This food review is partially dedicated to Robert Vadra, clinic Italy-born Congress president Sonia Gandhi’s son-in-law. His whacky “mango people in banana republic” post on his Facebook page, which inspired so many newspaper column inches in October, drugs was my news peg to choose Panjim’s Italian restaurant Café Mangii for a food review. Why? Because ‘Mangii’ is Italian for mango.
I’ll talk about the food when I get to the restaurant. Because before you get there, Café Mangii ‘compulsorily’ offers its patrons an opportunity for a quick cardio workout, before savouring the cheese and baked meats. The long flight of stairs leading to the promised Italian comfort on the first storey is as good a workout as any.
Once there, smart waiters clad in bright yellow tee-shirts and warm lights against rustic walls take over. Mangii is one of the few restaurants in Panjim which still like to flaunt the traditional clay-tiled high roof and thick rafters running from wall to wall, instead of more slick and modern interiors.
On to dinner, from a liberal spread of salads, I chose Jamaican Jerked Spice (Rs 295), which had prawns and diced pineapple bits tossed in a Thousand Island dressing, fortified with a dash of Tabasco sauce. The salad was served in a hollowed out pineapple, which looked fancy, but serving it appeared to be a nightmare for the waiter, who was having a tough time getting to the bits at the bottom. The Jamaican Jerked Spice had narrowly edged out another interesting salad with watermelon and feta cheese (Rs 335), which I was on the verge of ordering.
The Tabasco’s bite worked well with the sweet and sour taste of the pineapple, making the mouth water for the main course, the Quattro Formaggi pizza (Rs 475) and Conchiglie Ciocara (Rs 445). The pizza, like the name suggests, was baked with four cheeses, mozzarella, gorgonzola, gruyere and parmesan, and didn’t have a sauce for a base. The serving was generous and the napolitana crust thin and crisp like a fine biscuit, but I needed a very fine spray of Tabasco and a sprinkle of chilli flakes to nudge my Indian sensibilities (read spicy) to accept the pizza holistically.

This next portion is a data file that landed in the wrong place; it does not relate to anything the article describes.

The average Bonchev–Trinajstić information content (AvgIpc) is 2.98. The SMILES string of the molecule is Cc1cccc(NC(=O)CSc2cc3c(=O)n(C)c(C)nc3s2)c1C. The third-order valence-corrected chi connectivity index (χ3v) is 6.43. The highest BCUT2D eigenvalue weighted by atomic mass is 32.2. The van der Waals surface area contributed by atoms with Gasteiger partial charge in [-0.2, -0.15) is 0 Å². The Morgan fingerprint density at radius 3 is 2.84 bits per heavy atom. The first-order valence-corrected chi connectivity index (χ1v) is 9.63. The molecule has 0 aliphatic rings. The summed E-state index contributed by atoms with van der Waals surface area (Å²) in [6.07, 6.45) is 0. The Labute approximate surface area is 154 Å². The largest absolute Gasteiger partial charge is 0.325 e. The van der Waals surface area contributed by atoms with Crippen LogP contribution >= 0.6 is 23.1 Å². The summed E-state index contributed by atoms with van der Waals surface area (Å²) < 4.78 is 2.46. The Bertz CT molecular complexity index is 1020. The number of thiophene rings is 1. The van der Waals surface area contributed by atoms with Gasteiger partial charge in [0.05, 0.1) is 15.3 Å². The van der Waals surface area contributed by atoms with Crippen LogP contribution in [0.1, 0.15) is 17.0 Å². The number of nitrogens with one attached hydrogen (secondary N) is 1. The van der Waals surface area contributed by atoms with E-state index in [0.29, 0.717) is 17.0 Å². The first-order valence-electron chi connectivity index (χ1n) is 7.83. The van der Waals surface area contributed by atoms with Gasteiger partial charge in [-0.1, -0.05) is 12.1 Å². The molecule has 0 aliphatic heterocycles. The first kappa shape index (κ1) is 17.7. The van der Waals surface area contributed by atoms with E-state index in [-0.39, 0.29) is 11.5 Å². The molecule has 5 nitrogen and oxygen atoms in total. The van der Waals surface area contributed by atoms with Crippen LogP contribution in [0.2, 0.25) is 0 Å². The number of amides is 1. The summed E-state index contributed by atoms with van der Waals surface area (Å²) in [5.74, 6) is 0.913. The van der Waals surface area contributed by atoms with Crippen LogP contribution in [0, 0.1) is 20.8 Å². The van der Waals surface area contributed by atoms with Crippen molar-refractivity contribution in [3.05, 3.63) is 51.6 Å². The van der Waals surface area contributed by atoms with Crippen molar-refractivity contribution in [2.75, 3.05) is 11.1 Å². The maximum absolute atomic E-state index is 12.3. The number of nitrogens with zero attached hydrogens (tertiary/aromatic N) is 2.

The creamy conch-shaped pasta with sausages, ham and bacon had a bit of rebellion seething within. While the pepper-sprinkled cream was thick and rich, the pre-cooked meats in it somehow refused to blend in with the creamy smoothness. The bacon in particular appeared to lead the resistance, with its coarse edges disrupting the creamy sauce and the perfectly cooked pasta.
The chocolate fondue (Rs 295) which followed came with an assorted platter of chopped kiwi fruit, musk melon, apples, marshmallows and cake.
But the ‘real’ sweetener turned out to be a flat 30 per cent discount on the billed amount. That’s Café Mangii’s love for Goa. So run up the flight of stairs as quickly as possible, the discount lasts until November-end.
WINES: From Rs 150 for a glass of house wine to Rs 6500 for a Moets and Chandon champagne.
WHAT’S ODD: A very constricted range of pastas for a place which banks only on Italian cuisine.
PRICE: Ranges between 245 to Rs 600, unless it’s a lobster you are craving for.
RATING: A notch above average.